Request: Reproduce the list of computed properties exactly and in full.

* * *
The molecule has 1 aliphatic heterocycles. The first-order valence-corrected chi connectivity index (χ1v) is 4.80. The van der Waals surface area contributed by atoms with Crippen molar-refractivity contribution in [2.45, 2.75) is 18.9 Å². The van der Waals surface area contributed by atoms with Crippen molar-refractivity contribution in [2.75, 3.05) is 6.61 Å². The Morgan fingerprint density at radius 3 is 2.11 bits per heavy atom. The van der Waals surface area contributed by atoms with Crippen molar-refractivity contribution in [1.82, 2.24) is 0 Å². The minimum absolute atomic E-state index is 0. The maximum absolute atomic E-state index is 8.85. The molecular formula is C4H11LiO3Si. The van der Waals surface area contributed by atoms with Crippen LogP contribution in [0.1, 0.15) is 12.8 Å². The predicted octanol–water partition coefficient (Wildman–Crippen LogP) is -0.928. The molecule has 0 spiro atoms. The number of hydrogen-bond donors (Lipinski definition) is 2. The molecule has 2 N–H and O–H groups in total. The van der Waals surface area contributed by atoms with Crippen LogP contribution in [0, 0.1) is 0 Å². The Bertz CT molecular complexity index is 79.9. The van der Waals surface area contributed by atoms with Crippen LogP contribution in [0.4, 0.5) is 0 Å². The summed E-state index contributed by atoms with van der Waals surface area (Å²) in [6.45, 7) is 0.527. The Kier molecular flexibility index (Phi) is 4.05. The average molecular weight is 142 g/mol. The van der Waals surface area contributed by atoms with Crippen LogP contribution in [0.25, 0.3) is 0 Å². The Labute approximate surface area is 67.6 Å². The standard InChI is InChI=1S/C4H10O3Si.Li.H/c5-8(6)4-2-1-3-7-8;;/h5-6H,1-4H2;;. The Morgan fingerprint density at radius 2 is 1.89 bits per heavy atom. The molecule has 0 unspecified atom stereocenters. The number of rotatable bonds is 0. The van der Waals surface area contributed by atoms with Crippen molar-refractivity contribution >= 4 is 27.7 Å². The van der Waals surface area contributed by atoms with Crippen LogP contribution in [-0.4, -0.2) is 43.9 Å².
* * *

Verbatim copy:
The molecule has 1 aliphatic heterocycles. The first-order valence-corrected chi connectivity index (χ1v) is 4.80. The van der Waals surface area contributed by atoms with Crippen molar-refractivity contribution in [2.45, 2.75) is 18.9 Å². The van der Waals surface area contributed by atoms with Crippen molar-refractivity contribution in [2.75, 3.05) is 6.61 Å². The Morgan fingerprint density at radius 3 is 2.11 bits per heavy atom. The van der Waals surface area contributed by atoms with Crippen molar-refractivity contribution in [1.82, 2.24) is 0 Å². The minimum absolute atomic E-state index is 0. The maximum absolute atomic E-state index is 8.85. The molecular formula is C4H11LiO3Si. The van der Waals surface area contributed by atoms with Crippen LogP contribution in [0.1, 0.15) is 12.8 Å². The predicted octanol–water partition coefficient (Wildman–Crippen LogP) is -0.928. The molecule has 0 spiro atoms. The number of hydrogen-bond donors (Lipinski definition) is 2. The molecule has 2 N–H and O–H groups in total. The van der Waals surface area contributed by atoms with Crippen LogP contribution in [0, 0.1) is 0 Å². The Bertz CT molecular complexity index is 79.9. The van der Waals surface area contributed by atoms with Crippen LogP contribution in [0.4, 0.5) is 0 Å². The summed E-state index contributed by atoms with van der Waals surface area (Å²) in [6.45, 7) is 0.527. The Kier molecular flexibility index (Phi) is 4.05. The average molecular weight is 142 g/mol. The van der Waals surface area contributed by atoms with Crippen LogP contribution in [0.25, 0.3) is 0 Å². The Labute approximate surface area is 67.6 Å². The standard InChI is InChI=1S/C4H10O3Si.Li.H/c5-8(6)4-2-1-3-7-8;;/h5-6H,1-4H2;;. The Morgan fingerprint density at radius 2 is 1.89 bits per heavy atom. The molecule has 0 unspecified atom stereocenters. The number of rotatable bonds is 0. The van der Waals surface area contributed by atoms with Crippen molar-refractivity contribution >= 4 is 27.7 Å². The van der Waals surface area contributed by atoms with Crippen LogP contribution in [-0.4, -0.2) is 43.9 Å².